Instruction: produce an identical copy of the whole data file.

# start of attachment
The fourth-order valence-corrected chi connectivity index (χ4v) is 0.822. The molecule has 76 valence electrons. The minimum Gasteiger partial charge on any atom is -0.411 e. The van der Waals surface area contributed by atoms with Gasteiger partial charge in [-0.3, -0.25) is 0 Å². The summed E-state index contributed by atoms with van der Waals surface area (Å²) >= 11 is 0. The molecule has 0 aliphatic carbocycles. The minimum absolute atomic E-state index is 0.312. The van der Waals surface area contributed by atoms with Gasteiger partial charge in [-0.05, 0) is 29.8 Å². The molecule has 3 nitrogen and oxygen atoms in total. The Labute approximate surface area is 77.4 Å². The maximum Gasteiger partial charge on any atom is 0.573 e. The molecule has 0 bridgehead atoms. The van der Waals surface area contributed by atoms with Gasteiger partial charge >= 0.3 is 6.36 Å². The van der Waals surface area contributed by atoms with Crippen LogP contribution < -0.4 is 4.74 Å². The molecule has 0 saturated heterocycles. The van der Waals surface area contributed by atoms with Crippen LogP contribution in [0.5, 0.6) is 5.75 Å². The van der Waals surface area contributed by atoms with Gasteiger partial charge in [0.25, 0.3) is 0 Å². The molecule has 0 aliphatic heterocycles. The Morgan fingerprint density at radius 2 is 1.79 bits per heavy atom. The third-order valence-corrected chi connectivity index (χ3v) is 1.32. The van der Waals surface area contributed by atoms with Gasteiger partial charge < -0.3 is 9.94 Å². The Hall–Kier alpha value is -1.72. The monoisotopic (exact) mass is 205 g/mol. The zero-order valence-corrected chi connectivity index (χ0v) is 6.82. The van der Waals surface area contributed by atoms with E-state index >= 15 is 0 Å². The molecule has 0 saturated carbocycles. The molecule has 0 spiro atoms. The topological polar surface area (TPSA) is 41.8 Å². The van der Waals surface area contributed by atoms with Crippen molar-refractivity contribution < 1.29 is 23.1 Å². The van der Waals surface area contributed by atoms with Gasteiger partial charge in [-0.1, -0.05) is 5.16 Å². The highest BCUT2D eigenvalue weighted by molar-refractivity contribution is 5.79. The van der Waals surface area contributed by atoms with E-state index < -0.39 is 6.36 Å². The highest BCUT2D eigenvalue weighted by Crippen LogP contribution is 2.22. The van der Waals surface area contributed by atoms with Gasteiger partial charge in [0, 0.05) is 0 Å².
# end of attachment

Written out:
The fourth-order valence-corrected chi connectivity index (χ4v) is 0.822. The molecule has 76 valence electrons. The minimum Gasteiger partial charge on any atom is -0.411 e. The van der Waals surface area contributed by atoms with Gasteiger partial charge in [-0.3, -0.25) is 0 Å². The summed E-state index contributed by atoms with van der Waals surface area (Å²) >= 11 is 0. The molecule has 0 aliphatic carbocycles. The minimum absolute atomic E-state index is 0.312. The van der Waals surface area contributed by atoms with Gasteiger partial charge in [-0.05, 0) is 29.8 Å². The molecule has 3 nitrogen and oxygen atoms in total. The Labute approximate surface area is 77.4 Å². The maximum Gasteiger partial charge on any atom is 0.573 e. The molecule has 0 bridgehead atoms. The van der Waals surface area contributed by atoms with Gasteiger partial charge >= 0.3 is 6.36 Å². The van der Waals surface area contributed by atoms with Crippen LogP contribution < -0.4 is 4.74 Å². The molecule has 0 saturated heterocycles. The van der Waals surface area contributed by atoms with Crippen LogP contribution in [0.5, 0.6) is 5.75 Å². The van der Waals surface area contributed by atoms with Gasteiger partial charge in [0.25, 0.3) is 0 Å². The molecule has 0 aliphatic heterocycles. The Morgan fingerprint density at radius 2 is 1.79 bits per heavy atom. The third-order valence-corrected chi connectivity index (χ3v) is 1.32. The van der Waals surface area contributed by atoms with Gasteiger partial charge < -0.3 is 9.94 Å². The Hall–Kier alpha value is -1.72. The monoisotopic (exact) mass is 205 g/mol. The zero-order valence-corrected chi connectivity index (χ0v) is 6.82. The van der Waals surface area contributed by atoms with E-state index >= 15 is 0 Å². The molecule has 0 saturated carbocycles. The molecule has 0 spiro atoms. The topological polar surface area (TPSA) is 41.8 Å². The van der Waals surface area contributed by atoms with Crippen molar-refractivity contribution < 1.29 is 23.1 Å². The van der Waals surface area contributed by atoms with Gasteiger partial charge in [-0.1, -0.05) is 5.16 Å². The highest BCUT2D eigenvalue weighted by molar-refractivity contribution is 5.79. The van der Waals surface area contributed by atoms with E-state index < -0.39 is 6.36 Å². The highest BCUT2D eigenvalue weighted by Crippen LogP contribution is 2.22. The van der Waals surface area contributed by atoms with Gasteiger partial charge in [0, 0.05) is 0 Å².